Re: hitsorical record
"NGC 6537 looks very like a cross - and many other planetary nebula exhibit the hourglass appearance that could be interpreted as a cross. The helix nebula is the size of the full moon and 2.5 light years across and may be a candidate - not sure how fast its expanding!
A nearby one may have dispersed by now, or possibly have blown itself away with a greater explosion later on - maybe the crab nebula was planetary before it went supernova?"
The Red Spider (NGC 6537) is pretty unique in shape, and at 1.5 arcminutes is not very big (and would have been smaller in the past). The hourglass-type side-on nebulae like the Dumbbell are not that cruciform, and though the Helix is the size of the full moon, it is very difficult to spot, even through my 8" scope, as its surface brightness is very low. This is a key problem: high surface brightness planetaries are small, one big enough to resolve by eye have very low surface brightness.
If the white dwarf at the centre of a planetary is part of a binary (spotted one such system last year), it could go supernova (Type Ia), otherwise this is unlikely (not enough mass). There is no indication that the Crab pulsar is part of a binary, I think. There may be a supernova remnant as yet undiscovered, of course. Supernovae embedded in a star forming region could generate strange light echoes on the surrounding dust and gas.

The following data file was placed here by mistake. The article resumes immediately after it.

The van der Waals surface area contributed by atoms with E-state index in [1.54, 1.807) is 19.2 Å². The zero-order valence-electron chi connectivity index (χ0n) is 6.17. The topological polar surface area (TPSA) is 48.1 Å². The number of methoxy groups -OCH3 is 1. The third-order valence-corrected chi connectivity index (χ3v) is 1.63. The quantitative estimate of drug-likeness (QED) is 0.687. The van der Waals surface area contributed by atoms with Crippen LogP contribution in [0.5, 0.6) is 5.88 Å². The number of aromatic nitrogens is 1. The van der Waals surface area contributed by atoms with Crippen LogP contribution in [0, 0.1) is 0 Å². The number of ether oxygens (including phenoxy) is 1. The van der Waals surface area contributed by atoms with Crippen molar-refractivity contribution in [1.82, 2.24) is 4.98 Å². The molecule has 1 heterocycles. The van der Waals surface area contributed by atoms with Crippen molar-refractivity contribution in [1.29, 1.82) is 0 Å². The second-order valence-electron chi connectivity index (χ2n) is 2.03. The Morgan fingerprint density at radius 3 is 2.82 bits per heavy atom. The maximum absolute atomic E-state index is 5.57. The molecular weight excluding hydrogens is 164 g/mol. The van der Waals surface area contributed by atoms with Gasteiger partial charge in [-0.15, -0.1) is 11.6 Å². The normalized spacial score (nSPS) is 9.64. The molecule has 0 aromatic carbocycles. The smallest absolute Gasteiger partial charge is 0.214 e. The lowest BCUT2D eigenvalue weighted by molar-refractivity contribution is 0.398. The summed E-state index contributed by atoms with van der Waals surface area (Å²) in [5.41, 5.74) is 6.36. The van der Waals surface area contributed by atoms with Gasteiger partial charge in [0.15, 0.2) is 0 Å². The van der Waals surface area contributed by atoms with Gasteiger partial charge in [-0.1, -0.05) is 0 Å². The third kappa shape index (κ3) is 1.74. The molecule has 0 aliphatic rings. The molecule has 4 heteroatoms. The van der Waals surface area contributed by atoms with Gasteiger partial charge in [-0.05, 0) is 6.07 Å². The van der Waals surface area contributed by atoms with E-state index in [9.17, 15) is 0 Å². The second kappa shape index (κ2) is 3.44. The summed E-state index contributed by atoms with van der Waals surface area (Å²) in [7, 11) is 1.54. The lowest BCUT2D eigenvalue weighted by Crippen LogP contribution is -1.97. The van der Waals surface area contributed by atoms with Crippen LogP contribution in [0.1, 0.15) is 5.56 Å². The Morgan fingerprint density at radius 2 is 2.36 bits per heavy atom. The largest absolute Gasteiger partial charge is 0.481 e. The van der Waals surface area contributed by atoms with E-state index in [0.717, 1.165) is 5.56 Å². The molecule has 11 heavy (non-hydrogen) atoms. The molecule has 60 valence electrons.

Finally, the "red crucifix" in the sky may have been atmospheric, rather than deep sky. A curious illumination of clouds after sunset, noctilucent clouds in a strange formation, auroras, or a bright meteor which exploded (and form cruciform patterns). And finally, if your king or local lord had stated he saw a red cross in the sky (after imbibing some bad mead, maybe) stating you could not see it might be a terminal career move ;-)